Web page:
On mobilizing resources, it was suggested to mobilize “increased” resources specifically for developing countries. Delegates also noted that this section should not preclude the possibility of additional resource mobilization for SFM in developed countries. There were also calls to increase references to technology dissemination and transfer.

Divergent views were heard on widening the scope of the objectives of the future IAF, with calls to acknowledge the role of forest instruments besides the NLBI. One delegate noted the existence of five other important instruments that should not be disregarded. Several delegates urged for deciding early on how to reference the post-2015 development agenda. Some favored retaining proposed text on enhancing cooperation and policy and programme coordination on forest-related issuesamong relevant international and regional organizations, institutions and instruments as well as contributing to synergies among them.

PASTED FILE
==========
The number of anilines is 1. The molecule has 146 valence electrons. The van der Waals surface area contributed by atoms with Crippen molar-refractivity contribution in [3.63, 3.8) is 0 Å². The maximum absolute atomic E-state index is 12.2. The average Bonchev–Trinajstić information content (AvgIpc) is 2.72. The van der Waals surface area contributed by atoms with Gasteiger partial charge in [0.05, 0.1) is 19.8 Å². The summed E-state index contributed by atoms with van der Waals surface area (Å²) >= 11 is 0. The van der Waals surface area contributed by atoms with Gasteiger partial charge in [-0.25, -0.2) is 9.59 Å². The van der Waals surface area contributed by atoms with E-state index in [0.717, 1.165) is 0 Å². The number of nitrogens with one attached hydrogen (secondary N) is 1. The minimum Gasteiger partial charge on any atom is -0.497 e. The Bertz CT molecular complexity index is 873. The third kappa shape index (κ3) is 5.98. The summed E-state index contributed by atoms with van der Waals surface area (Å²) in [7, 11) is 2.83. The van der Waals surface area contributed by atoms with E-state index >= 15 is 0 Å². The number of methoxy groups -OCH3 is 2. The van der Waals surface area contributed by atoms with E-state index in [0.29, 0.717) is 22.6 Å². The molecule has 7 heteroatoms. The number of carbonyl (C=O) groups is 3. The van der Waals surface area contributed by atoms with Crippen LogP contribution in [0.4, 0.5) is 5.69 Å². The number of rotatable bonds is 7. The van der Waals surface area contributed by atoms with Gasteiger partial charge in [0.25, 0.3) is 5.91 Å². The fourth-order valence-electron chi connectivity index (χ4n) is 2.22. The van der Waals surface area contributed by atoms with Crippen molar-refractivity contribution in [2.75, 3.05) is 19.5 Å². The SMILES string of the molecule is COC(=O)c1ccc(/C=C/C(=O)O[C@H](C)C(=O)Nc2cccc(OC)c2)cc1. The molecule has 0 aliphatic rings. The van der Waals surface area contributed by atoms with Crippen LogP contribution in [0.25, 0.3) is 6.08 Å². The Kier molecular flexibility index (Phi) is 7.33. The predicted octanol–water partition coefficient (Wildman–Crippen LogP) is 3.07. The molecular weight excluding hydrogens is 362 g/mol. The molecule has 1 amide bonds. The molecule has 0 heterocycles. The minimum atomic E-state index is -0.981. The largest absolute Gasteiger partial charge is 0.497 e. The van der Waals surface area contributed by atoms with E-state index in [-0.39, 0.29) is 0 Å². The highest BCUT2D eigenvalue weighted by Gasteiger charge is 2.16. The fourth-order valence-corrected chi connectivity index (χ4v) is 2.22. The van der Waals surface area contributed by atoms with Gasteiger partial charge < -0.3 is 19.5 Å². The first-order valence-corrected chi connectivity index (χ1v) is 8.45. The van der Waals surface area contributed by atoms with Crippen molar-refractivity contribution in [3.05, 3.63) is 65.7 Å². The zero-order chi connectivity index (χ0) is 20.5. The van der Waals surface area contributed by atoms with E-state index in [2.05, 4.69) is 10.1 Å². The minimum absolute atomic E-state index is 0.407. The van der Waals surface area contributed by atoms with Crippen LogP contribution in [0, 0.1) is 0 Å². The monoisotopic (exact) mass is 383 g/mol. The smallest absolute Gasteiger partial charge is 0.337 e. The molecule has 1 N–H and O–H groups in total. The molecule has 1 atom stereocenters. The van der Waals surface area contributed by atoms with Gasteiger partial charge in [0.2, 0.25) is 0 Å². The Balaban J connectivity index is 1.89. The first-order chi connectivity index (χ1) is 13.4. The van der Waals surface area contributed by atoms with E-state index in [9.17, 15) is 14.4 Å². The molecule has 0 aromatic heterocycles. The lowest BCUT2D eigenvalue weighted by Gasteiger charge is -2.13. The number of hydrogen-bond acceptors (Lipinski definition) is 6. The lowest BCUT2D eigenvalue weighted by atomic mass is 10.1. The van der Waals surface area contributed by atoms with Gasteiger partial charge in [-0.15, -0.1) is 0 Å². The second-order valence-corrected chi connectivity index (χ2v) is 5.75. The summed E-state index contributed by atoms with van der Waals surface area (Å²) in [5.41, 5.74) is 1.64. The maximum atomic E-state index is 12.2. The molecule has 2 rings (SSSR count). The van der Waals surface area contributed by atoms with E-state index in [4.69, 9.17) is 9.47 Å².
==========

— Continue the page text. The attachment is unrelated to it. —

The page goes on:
On the UNFF beyond 2015, some questioned the need to refer to the UNFF supporting IAF objectives, cautioning that such text may imply that the UNFF could support other processes. Delegates also proposed text calling for promoting capacity building initiatives and the development, dissemination and transfer of environmentally sound technologies (ESTs) for SFM implementation in developing countries.

On UNFF’s core functions, several delegates opposed reference to basing some of these functions on respect of states’ sovereignty to establish their national forest policies, saying this principle is already guaranteed, and is acknowledged in the preamble’s reaffirmation of the Rio Principles. Some supported including the active participation of Major Groups and other stakeholders as a core UNFF function.

Some delegates supported replacing reference to “forest-related SDGs and targets” with “contributions of forests to an eventual framework on sustainable development after 2015” given that post-2015 development agenda and SDG discussions are still ongoing. 

Several delegates opposed including references to: mobilizing and channeling financial, technical, and scientific resources for SFM; and promoting capacity building initiatives and development, dissemination and transfer of ESTs. They did, however, support reference to promoting good governance at all levels.

Some highlighted that wording on strengthening political commitment should not be limited to the NLBI.